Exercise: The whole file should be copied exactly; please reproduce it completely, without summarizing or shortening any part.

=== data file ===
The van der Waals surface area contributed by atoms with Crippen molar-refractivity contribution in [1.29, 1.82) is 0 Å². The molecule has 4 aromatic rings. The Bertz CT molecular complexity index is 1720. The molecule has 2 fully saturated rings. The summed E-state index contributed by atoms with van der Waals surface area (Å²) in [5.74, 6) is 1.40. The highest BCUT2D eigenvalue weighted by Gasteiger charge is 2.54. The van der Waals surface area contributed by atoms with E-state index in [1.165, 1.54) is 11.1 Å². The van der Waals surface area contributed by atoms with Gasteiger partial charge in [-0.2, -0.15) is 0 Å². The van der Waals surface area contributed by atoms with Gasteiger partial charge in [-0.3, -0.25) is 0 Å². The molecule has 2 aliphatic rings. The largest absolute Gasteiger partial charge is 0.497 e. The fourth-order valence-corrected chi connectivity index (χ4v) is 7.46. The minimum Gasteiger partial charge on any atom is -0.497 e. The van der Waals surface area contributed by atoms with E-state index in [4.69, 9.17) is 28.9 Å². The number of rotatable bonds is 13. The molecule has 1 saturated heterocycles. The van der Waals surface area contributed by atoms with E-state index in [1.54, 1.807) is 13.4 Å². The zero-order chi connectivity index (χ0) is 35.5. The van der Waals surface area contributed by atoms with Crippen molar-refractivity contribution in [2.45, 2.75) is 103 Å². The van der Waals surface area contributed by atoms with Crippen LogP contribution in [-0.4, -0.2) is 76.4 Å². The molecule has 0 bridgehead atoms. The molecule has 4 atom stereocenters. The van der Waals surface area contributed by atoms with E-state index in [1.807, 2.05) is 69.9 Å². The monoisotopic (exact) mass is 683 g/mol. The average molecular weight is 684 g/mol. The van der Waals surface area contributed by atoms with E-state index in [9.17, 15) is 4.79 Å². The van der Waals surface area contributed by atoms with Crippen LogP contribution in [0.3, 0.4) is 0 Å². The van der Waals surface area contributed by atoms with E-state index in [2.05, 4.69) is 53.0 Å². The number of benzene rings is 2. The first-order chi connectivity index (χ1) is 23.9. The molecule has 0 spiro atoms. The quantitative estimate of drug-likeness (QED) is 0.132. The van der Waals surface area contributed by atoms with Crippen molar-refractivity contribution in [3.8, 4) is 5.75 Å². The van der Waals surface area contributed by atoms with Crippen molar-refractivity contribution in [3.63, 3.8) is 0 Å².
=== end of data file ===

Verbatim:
The van der Waals surface area contributed by atoms with Crippen molar-refractivity contribution in [1.29, 1.82) is 0 Å². The molecule has 4 aromatic rings. The Bertz CT molecular complexity index is 1720. The molecule has 2 fully saturated rings. The summed E-state index contributed by atoms with van der Waals surface area (Å²) in [5.74, 6) is 1.40. The highest BCUT2D eigenvalue weighted by Gasteiger charge is 2.54. The van der Waals surface area contributed by atoms with E-state index in [1.165, 1.54) is 11.1 Å². The van der Waals surface area contributed by atoms with Gasteiger partial charge in [-0.2, -0.15) is 0 Å². The van der Waals surface area contributed by atoms with Gasteiger partial charge in [-0.3, -0.25) is 0 Å². The molecule has 2 aliphatic rings. The largest absolute Gasteiger partial charge is 0.497 e. The fourth-order valence-corrected chi connectivity index (χ4v) is 7.46. The minimum Gasteiger partial charge on any atom is -0.497 e. The van der Waals surface area contributed by atoms with E-state index in [4.69, 9.17) is 28.9 Å². The number of rotatable bonds is 13. The molecule has 1 saturated heterocycles. The van der Waals surface area contributed by atoms with E-state index in [1.54, 1.807) is 13.4 Å². The zero-order chi connectivity index (χ0) is 35.5. The van der Waals surface area contributed by atoms with Crippen molar-refractivity contribution in [2.45, 2.75) is 103 Å². The van der Waals surface area contributed by atoms with Crippen LogP contribution in [-0.4, -0.2) is 76.4 Å². The molecule has 0 bridgehead atoms. The molecule has 4 atom stereocenters. The van der Waals surface area contributed by atoms with E-state index in [1.807, 2.05) is 69.9 Å². The monoisotopic (exact) mass is 683 g/mol. The average molecular weight is 684 g/mol. The van der Waals surface area contributed by atoms with E-state index in [9.17, 15) is 4.79 Å². The van der Waals surface area contributed by atoms with Crippen LogP contribution in [0.3, 0.4) is 0 Å². The van der Waals surface area contributed by atoms with E-state index in [2.05, 4.69) is 53.0 Å². The number of benzene rings is 2. The first-order chi connectivity index (χ1) is 23.9. The molecule has 0 spiro atoms. The quantitative estimate of drug-likeness (QED) is 0.132. The van der Waals surface area contributed by atoms with Crippen molar-refractivity contribution in [3.8, 4) is 5.75 Å². The van der Waals surface area contributed by atoms with Crippen molar-refractivity contribution in [3.63, 3.8) is 0 Å².